concentration may trigger an activation of ERK, either via activation of PKC or via the transactivation of the EGF receptor. The thrombin-activated receptors PAR-1, PAR-2, and PAR-3 belong to the G-protein coupled receptor superfamily [6
]. Stimulation of G-protein coupled receptors can induce a transactivation of the EGF receptor [31
]. In human glioma cells, for example, we have shown that stimulation of the G-protein coupled neurokinin receptor-1 by substance P induces the biosynthesis of Egr-1 via the transactivation of the EGF receptor [33
]. Likewise, we have shown that P2X7
receptor stimulation induces an activation of the EGF receptor tyrosine kinase and impairment of this kinase activity interrupts the connection between receptor stimulation and enhanced Egr-1 biosynthesis [24
]. The results presented here show that transactivation of the EGF receptor is necessary in 39M1-81 fibroblasts to connect M1
muscarinic acetylcholine receptor activation with transcription of the Egr-1 gene. In contrast, thrombin-induced signaling in 39M1-81 fibroblasts and 1321N1 astrocytoma cells is independent of EGF receptor transactivation and rather requires the activation of PKC to connect the elevation of the intracellular Ca2+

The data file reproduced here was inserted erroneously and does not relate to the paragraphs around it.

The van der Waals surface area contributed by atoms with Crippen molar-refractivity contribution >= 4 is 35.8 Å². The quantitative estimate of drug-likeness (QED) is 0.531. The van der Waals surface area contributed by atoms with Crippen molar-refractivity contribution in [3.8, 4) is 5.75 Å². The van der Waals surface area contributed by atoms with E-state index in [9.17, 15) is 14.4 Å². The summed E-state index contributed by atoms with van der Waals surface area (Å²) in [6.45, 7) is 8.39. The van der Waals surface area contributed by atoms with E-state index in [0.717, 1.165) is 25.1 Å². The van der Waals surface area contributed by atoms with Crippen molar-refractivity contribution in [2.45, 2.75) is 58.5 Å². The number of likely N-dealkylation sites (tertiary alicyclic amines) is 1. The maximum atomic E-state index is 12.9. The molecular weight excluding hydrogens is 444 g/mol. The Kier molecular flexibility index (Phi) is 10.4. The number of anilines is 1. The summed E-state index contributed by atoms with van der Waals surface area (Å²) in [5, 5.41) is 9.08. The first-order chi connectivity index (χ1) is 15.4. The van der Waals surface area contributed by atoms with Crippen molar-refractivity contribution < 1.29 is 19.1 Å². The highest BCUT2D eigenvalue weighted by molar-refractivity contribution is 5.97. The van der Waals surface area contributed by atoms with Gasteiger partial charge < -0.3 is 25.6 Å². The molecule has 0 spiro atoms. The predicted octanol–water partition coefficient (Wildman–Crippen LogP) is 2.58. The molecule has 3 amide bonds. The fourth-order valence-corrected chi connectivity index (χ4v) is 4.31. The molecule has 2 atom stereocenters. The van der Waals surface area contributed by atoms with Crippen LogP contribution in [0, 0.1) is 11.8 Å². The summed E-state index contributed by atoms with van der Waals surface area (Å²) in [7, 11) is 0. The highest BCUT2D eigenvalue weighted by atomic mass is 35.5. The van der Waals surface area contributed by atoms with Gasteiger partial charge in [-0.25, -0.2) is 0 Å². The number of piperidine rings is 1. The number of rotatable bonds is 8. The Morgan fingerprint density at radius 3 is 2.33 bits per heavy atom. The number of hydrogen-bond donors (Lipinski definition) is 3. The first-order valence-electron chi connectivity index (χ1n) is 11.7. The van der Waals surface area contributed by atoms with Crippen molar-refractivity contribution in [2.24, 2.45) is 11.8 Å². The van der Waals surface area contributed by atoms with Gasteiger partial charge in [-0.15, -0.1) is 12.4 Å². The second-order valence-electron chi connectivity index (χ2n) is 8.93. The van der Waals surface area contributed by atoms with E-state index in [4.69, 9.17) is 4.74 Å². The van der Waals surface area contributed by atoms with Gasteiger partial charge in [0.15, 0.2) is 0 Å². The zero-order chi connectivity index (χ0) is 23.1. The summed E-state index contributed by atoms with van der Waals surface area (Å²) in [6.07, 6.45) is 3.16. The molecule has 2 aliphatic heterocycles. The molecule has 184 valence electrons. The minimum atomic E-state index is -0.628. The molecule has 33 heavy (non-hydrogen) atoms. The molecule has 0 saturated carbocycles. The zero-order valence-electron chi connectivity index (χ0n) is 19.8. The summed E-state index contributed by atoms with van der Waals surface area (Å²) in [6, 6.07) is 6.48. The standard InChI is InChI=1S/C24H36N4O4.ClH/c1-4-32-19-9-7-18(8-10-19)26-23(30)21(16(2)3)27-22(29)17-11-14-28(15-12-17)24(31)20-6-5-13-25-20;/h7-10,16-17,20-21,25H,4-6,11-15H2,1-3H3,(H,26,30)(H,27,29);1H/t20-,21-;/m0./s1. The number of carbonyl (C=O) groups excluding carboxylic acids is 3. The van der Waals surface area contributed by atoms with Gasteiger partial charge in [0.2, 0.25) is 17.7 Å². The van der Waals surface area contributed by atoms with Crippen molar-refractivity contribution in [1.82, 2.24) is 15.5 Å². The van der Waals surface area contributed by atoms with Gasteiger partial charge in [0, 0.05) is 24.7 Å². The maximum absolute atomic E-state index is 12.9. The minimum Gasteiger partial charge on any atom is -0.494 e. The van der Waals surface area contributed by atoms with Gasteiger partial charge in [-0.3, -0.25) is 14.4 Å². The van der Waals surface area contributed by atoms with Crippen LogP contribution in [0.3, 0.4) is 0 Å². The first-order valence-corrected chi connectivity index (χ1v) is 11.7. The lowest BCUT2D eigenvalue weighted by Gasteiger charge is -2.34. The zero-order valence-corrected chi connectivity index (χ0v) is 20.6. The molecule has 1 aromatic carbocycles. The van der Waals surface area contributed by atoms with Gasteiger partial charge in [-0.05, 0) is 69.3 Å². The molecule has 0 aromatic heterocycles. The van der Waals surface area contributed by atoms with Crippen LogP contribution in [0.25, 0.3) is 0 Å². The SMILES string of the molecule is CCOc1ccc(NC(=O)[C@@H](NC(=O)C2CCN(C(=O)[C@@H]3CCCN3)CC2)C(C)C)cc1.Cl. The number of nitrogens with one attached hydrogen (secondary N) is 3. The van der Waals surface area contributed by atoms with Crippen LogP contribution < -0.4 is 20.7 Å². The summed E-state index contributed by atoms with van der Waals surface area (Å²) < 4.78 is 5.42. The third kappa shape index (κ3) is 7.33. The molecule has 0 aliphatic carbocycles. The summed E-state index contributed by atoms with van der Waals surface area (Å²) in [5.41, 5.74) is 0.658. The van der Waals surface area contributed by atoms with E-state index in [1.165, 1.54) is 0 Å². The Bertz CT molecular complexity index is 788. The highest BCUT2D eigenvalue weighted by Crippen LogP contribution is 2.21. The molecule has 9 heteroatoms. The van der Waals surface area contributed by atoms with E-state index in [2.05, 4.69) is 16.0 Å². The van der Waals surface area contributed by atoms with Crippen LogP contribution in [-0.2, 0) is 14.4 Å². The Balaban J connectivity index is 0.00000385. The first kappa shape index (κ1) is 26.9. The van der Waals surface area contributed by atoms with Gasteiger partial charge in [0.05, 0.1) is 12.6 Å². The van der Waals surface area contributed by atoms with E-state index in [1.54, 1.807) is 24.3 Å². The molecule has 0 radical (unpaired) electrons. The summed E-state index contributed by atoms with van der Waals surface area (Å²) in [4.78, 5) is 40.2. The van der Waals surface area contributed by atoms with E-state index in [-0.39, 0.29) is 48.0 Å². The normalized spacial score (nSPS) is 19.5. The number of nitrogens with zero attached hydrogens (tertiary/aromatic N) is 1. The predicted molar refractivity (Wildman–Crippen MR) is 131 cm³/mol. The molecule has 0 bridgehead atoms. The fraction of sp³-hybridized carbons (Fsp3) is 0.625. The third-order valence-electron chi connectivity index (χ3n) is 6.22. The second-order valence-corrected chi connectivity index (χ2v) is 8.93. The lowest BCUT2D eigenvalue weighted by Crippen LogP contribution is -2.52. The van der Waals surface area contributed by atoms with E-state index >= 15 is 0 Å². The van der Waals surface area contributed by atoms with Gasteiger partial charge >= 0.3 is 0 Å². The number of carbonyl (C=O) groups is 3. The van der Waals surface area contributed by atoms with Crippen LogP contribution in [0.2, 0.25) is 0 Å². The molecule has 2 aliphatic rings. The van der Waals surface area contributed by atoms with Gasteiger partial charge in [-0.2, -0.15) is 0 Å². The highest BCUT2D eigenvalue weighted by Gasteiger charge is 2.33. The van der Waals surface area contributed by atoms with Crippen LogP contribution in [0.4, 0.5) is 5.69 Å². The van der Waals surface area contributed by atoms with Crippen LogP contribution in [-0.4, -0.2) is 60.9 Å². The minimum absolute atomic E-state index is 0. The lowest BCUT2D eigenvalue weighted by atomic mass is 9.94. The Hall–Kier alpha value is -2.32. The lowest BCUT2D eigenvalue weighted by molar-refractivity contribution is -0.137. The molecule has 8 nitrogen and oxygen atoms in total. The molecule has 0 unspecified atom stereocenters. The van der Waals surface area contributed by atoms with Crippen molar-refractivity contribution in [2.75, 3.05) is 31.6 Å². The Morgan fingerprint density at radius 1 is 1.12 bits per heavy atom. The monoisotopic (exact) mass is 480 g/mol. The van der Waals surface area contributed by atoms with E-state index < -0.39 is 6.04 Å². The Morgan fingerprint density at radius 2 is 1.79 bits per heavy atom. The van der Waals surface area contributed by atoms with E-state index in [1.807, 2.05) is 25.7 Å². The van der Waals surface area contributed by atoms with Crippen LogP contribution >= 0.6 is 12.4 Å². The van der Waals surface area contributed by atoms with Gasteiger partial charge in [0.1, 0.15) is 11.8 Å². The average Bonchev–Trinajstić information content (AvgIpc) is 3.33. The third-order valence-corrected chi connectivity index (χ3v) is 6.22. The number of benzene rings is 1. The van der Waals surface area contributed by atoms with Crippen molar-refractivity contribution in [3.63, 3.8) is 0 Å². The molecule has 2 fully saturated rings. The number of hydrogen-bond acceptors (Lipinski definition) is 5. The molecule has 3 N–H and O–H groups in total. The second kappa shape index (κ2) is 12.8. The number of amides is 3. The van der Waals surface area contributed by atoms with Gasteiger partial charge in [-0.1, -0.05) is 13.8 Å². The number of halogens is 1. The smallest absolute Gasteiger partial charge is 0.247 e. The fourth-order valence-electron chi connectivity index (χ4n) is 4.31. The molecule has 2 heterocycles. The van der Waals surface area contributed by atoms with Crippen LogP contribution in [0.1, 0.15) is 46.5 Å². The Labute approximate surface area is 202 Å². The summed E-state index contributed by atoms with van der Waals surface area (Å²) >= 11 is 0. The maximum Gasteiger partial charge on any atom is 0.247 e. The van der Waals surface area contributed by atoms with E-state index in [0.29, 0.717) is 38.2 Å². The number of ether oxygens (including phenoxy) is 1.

concentration with an activation of the ERK signaling pathway. These results are in contrast to previously published observation showing that in HaCaT keratinocytes, transactivation of the EGF receptor is an essential event in the thrombin induced signaling cascade [4
]. These results are in line with previous observations showing that EGF receptor transactivation is not necessary for thrombin-induced phosphorylation of ERK in astrocytes [34
]. Thus, cell type-specific variations in the thrombin-elicited signaling cascade are obvious. We further showed that the activation of ERK is of major importance for the signaling cascade that connects thrombin and carbachol stimulation with enhanced Egr-1 gene transcription. These data were corroborated with a cell line where Egr-1 expression was induced following activation of ΔRaf-1:ER, a Raf-1/estrogen receptor fusion protein that specifically activated the ERK signaling pathway.